Businesses, Hospitals, Schools Feel Pinch in Water Crisis | Jackson Free Press | Jackson, MS

Businesses, Hospitals, Schools Feel Pinch in Water Crisis


Jackson citizens and businesses are doing their best to adapt to the lack of water caused by several days of sub-freezing temperatures.

Due to more than 100 water-main breaks, parts of Jackson continued to suffer from low or nonexistent water pressure today, forcing area businesses to close or otherwise adapt.

Steve Long, owner of Steve's Downtown Deli, described the water pressure at his restaurant as "low, but not unworkable," but the closure of state offices has affected sales, he said.

"Yesterday, right when I opened it seemed like the world evacuated," Long said. "It kind of killed me yesterday."

Long is open again today for lunch but not serving beverages with ice or cold water. Further north, Jeff Good announced today that his three restaurants, BRAVO!, Broad Street Bakery, and Sal and Mookie's Pizzeria, will be closed today because none has sufficient water pressure for restrooms.

Melvin Davis, owner of Lumpkin's Barbecue on Raymond Road, said that his restaurant's water pressure has remained steady, allowing him to stay open yesterday and today. "It would not have been good (to close)," Davis said. "We are a struggling business, so we can't take big hits like that."

Like other restaurants still open, Lumpkin's is boiling water for iced tea and selling canned soft drinks. Davis also took advantage of his restaurant's water pressure by filling up 5-gallon containers to take back to his house, which has lost water service, and to neighbors.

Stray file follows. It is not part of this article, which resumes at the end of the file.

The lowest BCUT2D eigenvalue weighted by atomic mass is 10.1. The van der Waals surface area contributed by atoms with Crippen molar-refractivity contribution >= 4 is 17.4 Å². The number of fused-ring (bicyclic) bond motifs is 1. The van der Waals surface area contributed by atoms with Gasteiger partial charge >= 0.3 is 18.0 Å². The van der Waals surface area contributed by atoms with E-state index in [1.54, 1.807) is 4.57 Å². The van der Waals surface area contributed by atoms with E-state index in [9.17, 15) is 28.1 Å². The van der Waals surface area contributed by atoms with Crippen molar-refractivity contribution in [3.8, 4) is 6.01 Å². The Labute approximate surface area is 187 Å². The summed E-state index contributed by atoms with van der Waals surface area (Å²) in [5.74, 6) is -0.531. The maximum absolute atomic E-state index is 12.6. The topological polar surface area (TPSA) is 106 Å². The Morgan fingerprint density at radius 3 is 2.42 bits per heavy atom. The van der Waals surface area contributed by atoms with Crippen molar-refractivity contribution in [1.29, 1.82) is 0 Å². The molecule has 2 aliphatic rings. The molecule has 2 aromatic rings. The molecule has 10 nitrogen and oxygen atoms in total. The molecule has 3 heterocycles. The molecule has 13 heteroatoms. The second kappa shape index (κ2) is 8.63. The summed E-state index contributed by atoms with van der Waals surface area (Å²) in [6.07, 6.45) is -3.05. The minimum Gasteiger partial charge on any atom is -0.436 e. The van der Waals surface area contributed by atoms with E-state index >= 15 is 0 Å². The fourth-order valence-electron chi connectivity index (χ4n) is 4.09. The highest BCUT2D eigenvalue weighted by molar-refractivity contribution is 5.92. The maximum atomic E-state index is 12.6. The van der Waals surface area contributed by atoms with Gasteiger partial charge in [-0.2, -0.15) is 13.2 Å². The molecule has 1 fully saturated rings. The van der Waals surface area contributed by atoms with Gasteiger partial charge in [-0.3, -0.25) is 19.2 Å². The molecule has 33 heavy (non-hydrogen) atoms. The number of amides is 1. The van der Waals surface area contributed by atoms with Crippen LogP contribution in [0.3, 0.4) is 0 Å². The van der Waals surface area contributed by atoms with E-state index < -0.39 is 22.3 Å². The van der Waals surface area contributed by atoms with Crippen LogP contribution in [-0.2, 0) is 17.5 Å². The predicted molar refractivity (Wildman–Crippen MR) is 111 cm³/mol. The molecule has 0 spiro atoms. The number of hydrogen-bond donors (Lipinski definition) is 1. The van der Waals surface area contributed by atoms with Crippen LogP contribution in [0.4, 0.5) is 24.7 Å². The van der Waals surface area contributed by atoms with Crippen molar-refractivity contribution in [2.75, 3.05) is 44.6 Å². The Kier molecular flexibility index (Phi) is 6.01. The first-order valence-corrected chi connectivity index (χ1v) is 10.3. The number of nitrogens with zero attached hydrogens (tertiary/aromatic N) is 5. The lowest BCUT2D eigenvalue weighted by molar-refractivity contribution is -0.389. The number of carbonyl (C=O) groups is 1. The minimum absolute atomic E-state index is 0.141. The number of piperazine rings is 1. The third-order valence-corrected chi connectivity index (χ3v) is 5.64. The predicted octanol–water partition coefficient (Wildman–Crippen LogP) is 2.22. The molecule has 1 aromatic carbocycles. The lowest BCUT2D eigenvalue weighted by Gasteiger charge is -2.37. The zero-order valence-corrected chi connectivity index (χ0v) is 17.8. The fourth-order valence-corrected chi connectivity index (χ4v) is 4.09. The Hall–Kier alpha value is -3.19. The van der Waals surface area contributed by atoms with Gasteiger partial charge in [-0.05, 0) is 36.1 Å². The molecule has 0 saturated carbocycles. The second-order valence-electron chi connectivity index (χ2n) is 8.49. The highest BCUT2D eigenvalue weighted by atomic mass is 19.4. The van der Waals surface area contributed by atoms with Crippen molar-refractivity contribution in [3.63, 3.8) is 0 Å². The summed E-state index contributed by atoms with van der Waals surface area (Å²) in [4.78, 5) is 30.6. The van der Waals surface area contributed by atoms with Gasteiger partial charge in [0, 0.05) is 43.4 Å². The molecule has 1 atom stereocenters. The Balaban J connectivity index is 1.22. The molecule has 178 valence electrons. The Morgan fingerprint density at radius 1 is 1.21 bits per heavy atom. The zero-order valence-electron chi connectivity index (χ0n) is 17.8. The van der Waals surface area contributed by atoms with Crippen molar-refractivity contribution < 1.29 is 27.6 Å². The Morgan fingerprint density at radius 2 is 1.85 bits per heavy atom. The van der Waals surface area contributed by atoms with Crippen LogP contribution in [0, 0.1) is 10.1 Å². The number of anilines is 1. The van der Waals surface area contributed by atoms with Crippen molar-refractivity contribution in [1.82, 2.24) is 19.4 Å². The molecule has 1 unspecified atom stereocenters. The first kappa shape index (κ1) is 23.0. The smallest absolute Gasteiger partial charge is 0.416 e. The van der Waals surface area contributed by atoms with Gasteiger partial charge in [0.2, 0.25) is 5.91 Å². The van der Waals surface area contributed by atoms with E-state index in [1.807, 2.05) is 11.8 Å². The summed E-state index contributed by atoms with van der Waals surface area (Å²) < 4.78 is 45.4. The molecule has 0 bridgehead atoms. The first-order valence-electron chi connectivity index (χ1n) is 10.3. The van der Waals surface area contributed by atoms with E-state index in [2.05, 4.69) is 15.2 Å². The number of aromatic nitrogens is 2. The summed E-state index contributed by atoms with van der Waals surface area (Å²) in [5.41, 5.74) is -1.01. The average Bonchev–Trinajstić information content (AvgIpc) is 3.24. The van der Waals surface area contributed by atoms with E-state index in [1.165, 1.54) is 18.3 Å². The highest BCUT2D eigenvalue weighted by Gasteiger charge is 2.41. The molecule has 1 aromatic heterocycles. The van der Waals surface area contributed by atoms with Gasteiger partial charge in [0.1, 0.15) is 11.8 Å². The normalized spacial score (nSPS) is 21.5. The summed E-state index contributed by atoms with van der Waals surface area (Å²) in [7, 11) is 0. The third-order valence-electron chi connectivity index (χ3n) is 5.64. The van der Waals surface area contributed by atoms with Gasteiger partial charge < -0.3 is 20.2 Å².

The emergency has also forced adaptations at area hospitals. Baptist Hospital, which is suffering from low water pressure, has cancelled elective surgeries for today and Wednesday and installed portable restrooms outside its medical office building. Hospital staff are delivering water to patients' rooms and to restrooms. The hospital has gotten help from outside sources like the University of Mississippi Medical Center, spokesman Robby Channell said.

"The Jackson Fire Department is great; they've brought us water," Channell said. "UMC has been helping us with laundry and sterilizing instruments."

Because it relies on well water for its main hospital and school buildings, the University of Mississippi Medical Center has not had to cut back those services, but the Jackson Medical Mall and some clinics on Lakeland Drive, which use the city's water system, are closed, according to UMMC spokeswoman Patrice Guilfoyle.

St. Dominic's Hospital is using bottled water for consumption and drawing on its private water tower for medical purposes, according to a statement released this morning.

Low water pressure has affected restrooms and heating at Millsaps College, forcing the college to cancel classes for the rest of the week. Public Relations Coordinator Kara Paulk explained that once water pressure is restored, the college's hot water heaters—which heat dormitories and campus buildings—will still take some time to warm up. The campus will re-open Tuesday, Jan. 19. Jackson State University closed down today, as well.

Mayor Harvey Johnson Jr. said at this morning's City Council meeting that the city's water system has suffered 106 breakages and that crews from the Department of Public Works have repaired 67 so far.

Yesterday, Deputy Director of Public Works David Willis explained that while the city's water lines vary in age from 100 years old to less than 20 years old, many of them are made of cast iron, which tends to be more brittle than the materials workers will be using to repair the breaks. Johnson maintained, however, that the breaks are more due to swelling of the Yazoo clay surrounding the pipes than the pipe material itself.

Public Works Director Thelman Boyd told the Jackson Free Press that the water line breaks are spread throughout the city randomly. He also could not give an estimate of when work crews could restore water pressure to the entire city.

Previous Comments


water pressure alone is not sufficient to remain open as a food service facility. The Health Department must receive written documentation as to the corrective actions being put in place under the boil water alert, and then will give restaurants the okay to remain open. More information, including the form to use and where to fax it, is available at or by contacting me at [email protected]


Let's get some money from Obama and build new pipes.


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